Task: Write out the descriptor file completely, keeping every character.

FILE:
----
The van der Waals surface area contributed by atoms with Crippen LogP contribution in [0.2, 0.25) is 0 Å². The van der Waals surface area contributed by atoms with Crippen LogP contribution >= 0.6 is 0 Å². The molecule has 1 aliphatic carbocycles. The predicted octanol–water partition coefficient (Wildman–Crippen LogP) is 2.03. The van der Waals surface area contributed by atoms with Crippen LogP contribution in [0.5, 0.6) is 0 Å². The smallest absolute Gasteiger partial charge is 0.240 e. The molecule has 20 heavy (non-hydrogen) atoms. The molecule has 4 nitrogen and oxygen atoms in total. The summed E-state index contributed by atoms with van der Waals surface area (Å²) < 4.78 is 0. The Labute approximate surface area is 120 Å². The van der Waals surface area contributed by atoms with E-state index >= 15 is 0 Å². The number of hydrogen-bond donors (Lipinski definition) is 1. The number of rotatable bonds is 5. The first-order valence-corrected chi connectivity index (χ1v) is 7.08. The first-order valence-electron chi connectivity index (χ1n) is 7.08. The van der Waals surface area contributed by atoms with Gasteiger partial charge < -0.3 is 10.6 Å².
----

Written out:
The van der Waals surface area contributed by atoms with Crippen LogP contribution in [0.2, 0.25) is 0 Å². The van der Waals surface area contributed by atoms with Crippen LogP contribution >= 0.6 is 0 Å². The molecule has 1 aliphatic carbocycles. The predicted octanol–water partition coefficient (Wildman–Crippen LogP) is 2.03. The van der Waals surface area contributed by atoms with Crippen LogP contribution in [0.5, 0.6) is 0 Å². The smallest absolute Gasteiger partial charge is 0.240 e. The molecule has 20 heavy (non-hydrogen) atoms. The molecule has 4 nitrogen and oxygen atoms in total. The summed E-state index contributed by atoms with van der Waals surface area (Å²) < 4.78 is 0. The Labute approximate surface area is 120 Å². The van der Waals surface area contributed by atoms with E-state index >= 15 is 0 Å². The number of hydrogen-bond donors (Lipinski definition) is 1. The number of rotatable bonds is 5. The first-order valence-corrected chi connectivity index (χ1v) is 7.08. The first-order valence-electron chi connectivity index (χ1n) is 7.08. The van der Waals surface area contributed by atoms with Gasteiger partial charge < -0.3 is 10.6 Å².